This study examined the impact of the bilingual/bicultural deaf educational (ASL/English) philosophy on academic performance. The academic performance of deaf and hard-of-hearing students (N-182) was made available from the Indiana School for the Deaf (ISD) which has adopted a bilingual philosophy. It has long been known that deaf children of deaf parents have had superior academic performance when compared with deaf children of hearing parents (Israelite, et al., 1989; Strong & Prinz, 2000; Wilbur, 2000). One would then predict that the espousal of the bilingual philosophy should raise the academic performance of deaf children of hearing parents, placing them on par with deaf children of deaf parents. This study used the bilingual/ESL framework of Nover, et al. (1998) to examine the effectiveness of the bilingual/bicultural philosophy used at the Indiana School for the Deaf. The performance of deaf and hard-of-hearing students from the 1995-1996 and 2002-2003 school years was collected, including Reading Comprehension and Total Language subtests of the SAT-HI. A significant reduction was found in the gap between the academic performance of deaf children of deaf parents and deaf children of hearing parents during the 2002-2003 school year. The results suggest that a school, such as the Indiana School for the Deaf, may attempt to imitate the enriched home environment of deaf children of deaf parents in the educational setting. This allows the deaf community to shape the educational experience and optimize the advantages that deaf children of deaf parents have to open the doors of success to deaf children of hearing parents.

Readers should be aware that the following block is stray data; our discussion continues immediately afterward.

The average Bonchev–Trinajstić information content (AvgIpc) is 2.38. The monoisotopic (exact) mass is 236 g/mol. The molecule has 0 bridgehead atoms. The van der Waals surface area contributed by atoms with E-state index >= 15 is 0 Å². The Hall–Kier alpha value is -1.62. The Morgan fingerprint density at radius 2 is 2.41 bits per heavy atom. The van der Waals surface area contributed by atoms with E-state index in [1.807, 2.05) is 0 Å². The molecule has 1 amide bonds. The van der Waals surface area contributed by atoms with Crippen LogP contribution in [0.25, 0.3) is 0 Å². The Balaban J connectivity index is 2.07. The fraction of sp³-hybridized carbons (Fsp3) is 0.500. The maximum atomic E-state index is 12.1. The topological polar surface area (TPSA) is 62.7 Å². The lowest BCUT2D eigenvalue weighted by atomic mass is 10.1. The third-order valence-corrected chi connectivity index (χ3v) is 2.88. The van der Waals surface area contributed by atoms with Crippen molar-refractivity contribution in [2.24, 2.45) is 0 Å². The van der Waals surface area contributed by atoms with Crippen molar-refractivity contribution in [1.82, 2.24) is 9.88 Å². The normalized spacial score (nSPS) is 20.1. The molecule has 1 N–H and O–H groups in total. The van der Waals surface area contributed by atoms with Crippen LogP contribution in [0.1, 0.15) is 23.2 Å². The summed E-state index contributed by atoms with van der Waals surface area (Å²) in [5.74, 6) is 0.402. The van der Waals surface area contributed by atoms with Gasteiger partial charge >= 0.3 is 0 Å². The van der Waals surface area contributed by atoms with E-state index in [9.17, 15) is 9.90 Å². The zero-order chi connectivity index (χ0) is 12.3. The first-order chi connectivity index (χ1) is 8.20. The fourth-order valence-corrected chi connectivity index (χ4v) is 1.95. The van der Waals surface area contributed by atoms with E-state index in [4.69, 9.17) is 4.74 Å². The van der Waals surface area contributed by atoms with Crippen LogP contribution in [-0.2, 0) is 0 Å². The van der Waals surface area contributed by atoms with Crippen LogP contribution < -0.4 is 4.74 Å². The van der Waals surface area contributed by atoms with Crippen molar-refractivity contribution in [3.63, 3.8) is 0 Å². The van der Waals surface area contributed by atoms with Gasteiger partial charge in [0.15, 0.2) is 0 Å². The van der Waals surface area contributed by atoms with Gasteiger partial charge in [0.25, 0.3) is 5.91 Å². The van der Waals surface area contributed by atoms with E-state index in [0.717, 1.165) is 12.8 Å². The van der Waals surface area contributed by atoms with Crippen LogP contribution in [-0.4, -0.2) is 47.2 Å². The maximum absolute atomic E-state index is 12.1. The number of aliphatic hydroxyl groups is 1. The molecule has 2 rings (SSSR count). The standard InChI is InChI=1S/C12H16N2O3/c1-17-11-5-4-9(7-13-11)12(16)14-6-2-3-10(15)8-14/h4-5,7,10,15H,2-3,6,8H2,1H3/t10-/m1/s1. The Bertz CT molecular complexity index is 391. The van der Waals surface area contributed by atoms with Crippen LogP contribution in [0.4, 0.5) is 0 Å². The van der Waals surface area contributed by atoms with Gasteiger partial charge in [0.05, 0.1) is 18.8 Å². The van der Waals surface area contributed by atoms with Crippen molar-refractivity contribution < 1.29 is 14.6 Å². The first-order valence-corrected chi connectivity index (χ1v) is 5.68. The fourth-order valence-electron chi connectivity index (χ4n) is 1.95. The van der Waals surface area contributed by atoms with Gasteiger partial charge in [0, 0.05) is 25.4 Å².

|Department:||School of Education|
|School Location:||United States -- Indiana|
|Source:||DAI-A 68/11, Dissertation Abstracts International|
|Subjects:||Bilingual education, Multicultural education, Special education, Curricula, Teaching|
|Keywords:||ASL, Academic performance, American Sign Language, Bilingual education, Deaf, Deaf children of deaf parents, Deaf children of hearing parents, Deaf education, Hearing parents|
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